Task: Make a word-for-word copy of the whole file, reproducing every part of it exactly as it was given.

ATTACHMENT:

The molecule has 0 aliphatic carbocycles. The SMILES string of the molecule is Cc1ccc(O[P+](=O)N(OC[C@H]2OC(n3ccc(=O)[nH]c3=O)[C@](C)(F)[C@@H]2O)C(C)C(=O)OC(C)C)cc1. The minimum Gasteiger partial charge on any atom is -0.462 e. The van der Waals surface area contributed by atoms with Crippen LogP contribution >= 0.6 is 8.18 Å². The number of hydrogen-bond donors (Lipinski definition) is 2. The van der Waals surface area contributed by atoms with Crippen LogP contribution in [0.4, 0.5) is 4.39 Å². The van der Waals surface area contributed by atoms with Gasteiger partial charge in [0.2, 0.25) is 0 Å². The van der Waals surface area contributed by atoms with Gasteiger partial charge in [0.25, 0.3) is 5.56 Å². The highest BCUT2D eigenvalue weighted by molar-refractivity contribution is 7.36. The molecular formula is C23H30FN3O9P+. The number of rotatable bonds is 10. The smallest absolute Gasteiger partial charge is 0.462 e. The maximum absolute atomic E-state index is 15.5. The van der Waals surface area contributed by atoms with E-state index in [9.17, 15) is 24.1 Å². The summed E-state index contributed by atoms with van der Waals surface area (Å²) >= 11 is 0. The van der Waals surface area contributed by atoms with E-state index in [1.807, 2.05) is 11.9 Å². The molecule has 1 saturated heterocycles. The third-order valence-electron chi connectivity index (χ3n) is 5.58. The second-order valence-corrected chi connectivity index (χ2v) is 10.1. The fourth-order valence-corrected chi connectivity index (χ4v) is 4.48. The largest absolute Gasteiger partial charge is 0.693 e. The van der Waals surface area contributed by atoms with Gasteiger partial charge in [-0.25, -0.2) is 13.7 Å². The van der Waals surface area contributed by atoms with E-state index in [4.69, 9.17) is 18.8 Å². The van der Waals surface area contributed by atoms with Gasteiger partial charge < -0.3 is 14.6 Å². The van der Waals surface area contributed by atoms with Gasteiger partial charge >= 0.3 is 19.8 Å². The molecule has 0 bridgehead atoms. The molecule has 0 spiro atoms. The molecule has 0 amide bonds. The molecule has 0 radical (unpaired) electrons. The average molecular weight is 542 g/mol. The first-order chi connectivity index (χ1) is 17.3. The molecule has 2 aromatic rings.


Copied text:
The molecule has 0 aliphatic carbocycles. The SMILES string of the molecule is Cc1ccc(O[P+](=O)N(OC[C@H]2OC(n3ccc(=O)[nH]c3=O)[C@](C)(F)[C@@H]2O)C(C)C(=O)OC(C)C)cc1. The minimum Gasteiger partial charge on any atom is -0.462 e. The van der Waals surface area contributed by atoms with Crippen LogP contribution >= 0.6 is 8.18 Å². The number of hydrogen-bond donors (Lipinski definition) is 2. The van der Waals surface area contributed by atoms with Crippen LogP contribution in [0.4, 0.5) is 4.39 Å². The van der Waals surface area contributed by atoms with Gasteiger partial charge in [0.2, 0.25) is 0 Å². The van der Waals surface area contributed by atoms with Gasteiger partial charge in [0.25, 0.3) is 5.56 Å². The highest BCUT2D eigenvalue weighted by molar-refractivity contribution is 7.36. The molecular formula is C23H30FN3O9P+. The number of rotatable bonds is 10. The smallest absolute Gasteiger partial charge is 0.462 e. The maximum absolute atomic E-state index is 15.5. The van der Waals surface area contributed by atoms with E-state index in [9.17, 15) is 24.1 Å². The summed E-state index contributed by atoms with van der Waals surface area (Å²) >= 11 is 0. The van der Waals surface area contributed by atoms with E-state index in [1.807, 2.05) is 11.9 Å². The molecule has 1 saturated heterocycles. The third-order valence-electron chi connectivity index (χ3n) is 5.58. The second-order valence-corrected chi connectivity index (χ2v) is 10.1. The fourth-order valence-corrected chi connectivity index (χ4v) is 4.48. The largest absolute Gasteiger partial charge is 0.693 e. The van der Waals surface area contributed by atoms with Gasteiger partial charge in [-0.25, -0.2) is 13.7 Å². The van der Waals surface area contributed by atoms with E-state index in [4.69, 9.17) is 18.8 Å². The van der Waals surface area contributed by atoms with Gasteiger partial charge < -0.3 is 14.6 Å². The van der Waals surface area contributed by atoms with Gasteiger partial charge >= 0.3 is 19.8 Å². The molecule has 0 bridgehead atoms. The molecule has 0 spiro atoms. The molecule has 0 amide bonds. The molecule has 0 radical (unpaired) electrons. The average molecular weight is 542 g/mol. The first-order chi connectivity index (χ1) is 17.3. The molecule has 2 aromatic rings.